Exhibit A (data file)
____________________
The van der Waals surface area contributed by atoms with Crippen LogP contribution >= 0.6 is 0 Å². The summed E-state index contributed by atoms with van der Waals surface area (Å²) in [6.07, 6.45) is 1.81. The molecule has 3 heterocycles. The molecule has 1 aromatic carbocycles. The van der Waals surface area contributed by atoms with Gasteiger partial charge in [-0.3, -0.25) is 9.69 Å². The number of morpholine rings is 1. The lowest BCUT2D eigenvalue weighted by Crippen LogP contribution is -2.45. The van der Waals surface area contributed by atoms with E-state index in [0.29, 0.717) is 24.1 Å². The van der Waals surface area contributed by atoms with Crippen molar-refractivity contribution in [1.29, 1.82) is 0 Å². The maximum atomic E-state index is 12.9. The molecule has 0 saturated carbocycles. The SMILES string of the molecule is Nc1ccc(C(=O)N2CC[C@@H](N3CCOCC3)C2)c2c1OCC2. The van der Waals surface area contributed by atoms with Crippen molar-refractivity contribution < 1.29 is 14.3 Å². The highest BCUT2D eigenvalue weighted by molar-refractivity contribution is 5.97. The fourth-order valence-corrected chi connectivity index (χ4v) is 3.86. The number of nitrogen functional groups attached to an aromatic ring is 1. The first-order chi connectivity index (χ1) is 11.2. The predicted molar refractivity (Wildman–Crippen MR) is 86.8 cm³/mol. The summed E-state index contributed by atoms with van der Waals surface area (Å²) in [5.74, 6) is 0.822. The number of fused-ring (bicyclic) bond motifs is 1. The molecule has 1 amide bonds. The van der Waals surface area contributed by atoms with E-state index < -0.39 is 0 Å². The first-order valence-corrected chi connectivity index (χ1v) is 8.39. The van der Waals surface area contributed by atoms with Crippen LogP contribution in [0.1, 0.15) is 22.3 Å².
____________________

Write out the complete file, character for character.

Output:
The van der Waals surface area contributed by atoms with Crippen LogP contribution >= 0.6 is 0 Å². The summed E-state index contributed by atoms with van der Waals surface area (Å²) in [6.07, 6.45) is 1.81. The molecule has 3 heterocycles. The molecule has 1 aromatic carbocycles. The van der Waals surface area contributed by atoms with Gasteiger partial charge in [-0.3, -0.25) is 9.69 Å². The number of morpholine rings is 1. The lowest BCUT2D eigenvalue weighted by Crippen LogP contribution is -2.45. The van der Waals surface area contributed by atoms with E-state index in [0.29, 0.717) is 24.1 Å². The van der Waals surface area contributed by atoms with Crippen molar-refractivity contribution in [1.29, 1.82) is 0 Å². The maximum atomic E-state index is 12.9. The molecule has 0 saturated carbocycles. The SMILES string of the molecule is Nc1ccc(C(=O)N2CC[C@@H](N3CCOCC3)C2)c2c1OCC2. The van der Waals surface area contributed by atoms with Crippen molar-refractivity contribution < 1.29 is 14.3 Å². The highest BCUT2D eigenvalue weighted by molar-refractivity contribution is 5.97. The fourth-order valence-corrected chi connectivity index (χ4v) is 3.86. The number of nitrogen functional groups attached to an aromatic ring is 1. The first-order chi connectivity index (χ1) is 11.2. The predicted molar refractivity (Wildman–Crippen MR) is 86.8 cm³/mol. The summed E-state index contributed by atoms with van der Waals surface area (Å²) in [5.74, 6) is 0.822. The number of fused-ring (bicyclic) bond motifs is 1. The molecule has 1 amide bonds. The van der Waals surface area contributed by atoms with E-state index < -0.39 is 0 Å². The first-order valence-corrected chi connectivity index (χ1v) is 8.39. The van der Waals surface area contributed by atoms with Crippen LogP contribution in [0.1, 0.15) is 22.3 Å².